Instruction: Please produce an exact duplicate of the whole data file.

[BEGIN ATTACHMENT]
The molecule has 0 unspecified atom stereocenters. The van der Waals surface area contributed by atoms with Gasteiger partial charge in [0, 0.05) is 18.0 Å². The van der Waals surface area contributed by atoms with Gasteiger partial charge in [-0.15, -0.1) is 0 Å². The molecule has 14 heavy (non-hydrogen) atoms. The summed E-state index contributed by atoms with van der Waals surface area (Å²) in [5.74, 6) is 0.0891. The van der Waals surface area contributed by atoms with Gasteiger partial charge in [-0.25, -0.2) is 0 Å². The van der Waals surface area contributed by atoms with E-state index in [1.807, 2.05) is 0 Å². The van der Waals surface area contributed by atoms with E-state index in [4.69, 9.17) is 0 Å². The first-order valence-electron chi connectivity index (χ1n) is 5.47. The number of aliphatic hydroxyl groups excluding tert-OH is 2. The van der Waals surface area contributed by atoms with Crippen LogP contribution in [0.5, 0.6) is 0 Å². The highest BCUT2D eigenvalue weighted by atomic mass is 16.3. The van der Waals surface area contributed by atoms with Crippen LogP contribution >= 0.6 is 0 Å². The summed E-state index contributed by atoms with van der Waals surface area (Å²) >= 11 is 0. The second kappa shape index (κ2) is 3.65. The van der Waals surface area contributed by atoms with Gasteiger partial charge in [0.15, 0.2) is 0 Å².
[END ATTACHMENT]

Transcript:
The molecule has 0 unspecified atom stereocenters. The van der Waals surface area contributed by atoms with Gasteiger partial charge in [0, 0.05) is 18.0 Å². The van der Waals surface area contributed by atoms with Gasteiger partial charge in [-0.15, -0.1) is 0 Å². The molecule has 14 heavy (non-hydrogen) atoms. The summed E-state index contributed by atoms with van der Waals surface area (Å²) in [5.74, 6) is 0.0891. The van der Waals surface area contributed by atoms with Gasteiger partial charge in [-0.25, -0.2) is 0 Å². The van der Waals surface area contributed by atoms with E-state index in [1.807, 2.05) is 0 Å². The van der Waals surface area contributed by atoms with E-state index in [4.69, 9.17) is 0 Å². The first-order valence-electron chi connectivity index (χ1n) is 5.47. The number of aliphatic hydroxyl groups excluding tert-OH is 2. The van der Waals surface area contributed by atoms with Crippen LogP contribution in [0.5, 0.6) is 0 Å². The highest BCUT2D eigenvalue weighted by atomic mass is 16.3. The van der Waals surface area contributed by atoms with Crippen LogP contribution >= 0.6 is 0 Å². The summed E-state index contributed by atoms with van der Waals surface area (Å²) >= 11 is 0. The second kappa shape index (κ2) is 3.65. The van der Waals surface area contributed by atoms with Gasteiger partial charge in [0.15, 0.2) is 0 Å².